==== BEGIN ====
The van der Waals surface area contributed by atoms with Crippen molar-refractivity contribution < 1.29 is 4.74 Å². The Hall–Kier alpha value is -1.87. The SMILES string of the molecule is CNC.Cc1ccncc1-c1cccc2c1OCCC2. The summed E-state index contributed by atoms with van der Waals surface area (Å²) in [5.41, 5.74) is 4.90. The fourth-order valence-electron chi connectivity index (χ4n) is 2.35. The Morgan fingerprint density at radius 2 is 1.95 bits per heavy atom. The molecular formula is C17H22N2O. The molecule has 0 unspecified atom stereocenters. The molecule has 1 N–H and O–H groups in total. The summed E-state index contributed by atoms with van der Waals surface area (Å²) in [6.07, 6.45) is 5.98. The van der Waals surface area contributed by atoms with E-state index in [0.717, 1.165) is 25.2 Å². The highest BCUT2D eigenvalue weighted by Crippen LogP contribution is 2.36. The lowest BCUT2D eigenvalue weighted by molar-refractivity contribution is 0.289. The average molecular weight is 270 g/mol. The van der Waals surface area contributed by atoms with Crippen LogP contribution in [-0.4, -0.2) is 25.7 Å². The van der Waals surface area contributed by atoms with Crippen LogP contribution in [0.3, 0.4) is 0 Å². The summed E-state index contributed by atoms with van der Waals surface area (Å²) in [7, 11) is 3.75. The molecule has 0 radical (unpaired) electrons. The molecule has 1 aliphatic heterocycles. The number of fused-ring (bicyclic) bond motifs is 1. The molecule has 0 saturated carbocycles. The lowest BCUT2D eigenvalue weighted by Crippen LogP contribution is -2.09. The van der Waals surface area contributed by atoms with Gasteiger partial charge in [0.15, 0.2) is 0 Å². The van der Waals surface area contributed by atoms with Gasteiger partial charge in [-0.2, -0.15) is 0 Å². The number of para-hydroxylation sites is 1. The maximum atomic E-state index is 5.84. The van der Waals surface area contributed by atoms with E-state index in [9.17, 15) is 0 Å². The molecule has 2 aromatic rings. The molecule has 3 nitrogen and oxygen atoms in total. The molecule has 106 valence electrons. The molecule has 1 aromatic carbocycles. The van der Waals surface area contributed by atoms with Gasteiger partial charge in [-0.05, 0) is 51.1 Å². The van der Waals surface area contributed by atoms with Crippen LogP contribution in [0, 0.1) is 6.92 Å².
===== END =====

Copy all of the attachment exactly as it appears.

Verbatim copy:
The van der Waals surface area contributed by atoms with Crippen molar-refractivity contribution < 1.29 is 4.74 Å². The Hall–Kier alpha value is -1.87. The SMILES string of the molecule is CNC.Cc1ccncc1-c1cccc2c1OCCC2. The summed E-state index contributed by atoms with van der Waals surface area (Å²) in [5.41, 5.74) is 4.90. The fourth-order valence-electron chi connectivity index (χ4n) is 2.35. The Morgan fingerprint density at radius 2 is 1.95 bits per heavy atom. The molecular formula is C17H22N2O. The molecule has 0 unspecified atom stereocenters. The molecule has 1 N–H and O–H groups in total. The summed E-state index contributed by atoms with van der Waals surface area (Å²) in [6.07, 6.45) is 5.98. The van der Waals surface area contributed by atoms with E-state index in [0.717, 1.165) is 25.2 Å². The highest BCUT2D eigenvalue weighted by Crippen LogP contribution is 2.36. The lowest BCUT2D eigenvalue weighted by molar-refractivity contribution is 0.289. The average molecular weight is 270 g/mol. The van der Waals surface area contributed by atoms with Crippen LogP contribution in [-0.4, -0.2) is 25.7 Å². The van der Waals surface area contributed by atoms with Crippen LogP contribution in [0.3, 0.4) is 0 Å². The summed E-state index contributed by atoms with van der Waals surface area (Å²) in [7, 11) is 3.75. The molecule has 0 radical (unpaired) electrons. The molecule has 1 aliphatic heterocycles. The number of fused-ring (bicyclic) bond motifs is 1. The molecule has 0 saturated carbocycles. The lowest BCUT2D eigenvalue weighted by Crippen LogP contribution is -2.09. The van der Waals surface area contributed by atoms with Gasteiger partial charge in [0.15, 0.2) is 0 Å². The van der Waals surface area contributed by atoms with Gasteiger partial charge in [-0.2, -0.15) is 0 Å². The number of para-hydroxylation sites is 1. The maximum atomic E-state index is 5.84. The van der Waals surface area contributed by atoms with E-state index in [9.17, 15) is 0 Å². The molecule has 2 aromatic rings. The molecule has 3 nitrogen and oxygen atoms in total. The molecule has 106 valence electrons. The molecule has 1 aromatic carbocycles. The van der Waals surface area contributed by atoms with Gasteiger partial charge in [-0.05, 0) is 51.1 Å². The van der Waals surface area contributed by atoms with Crippen LogP contribution in [0, 0.1) is 6.92 Å².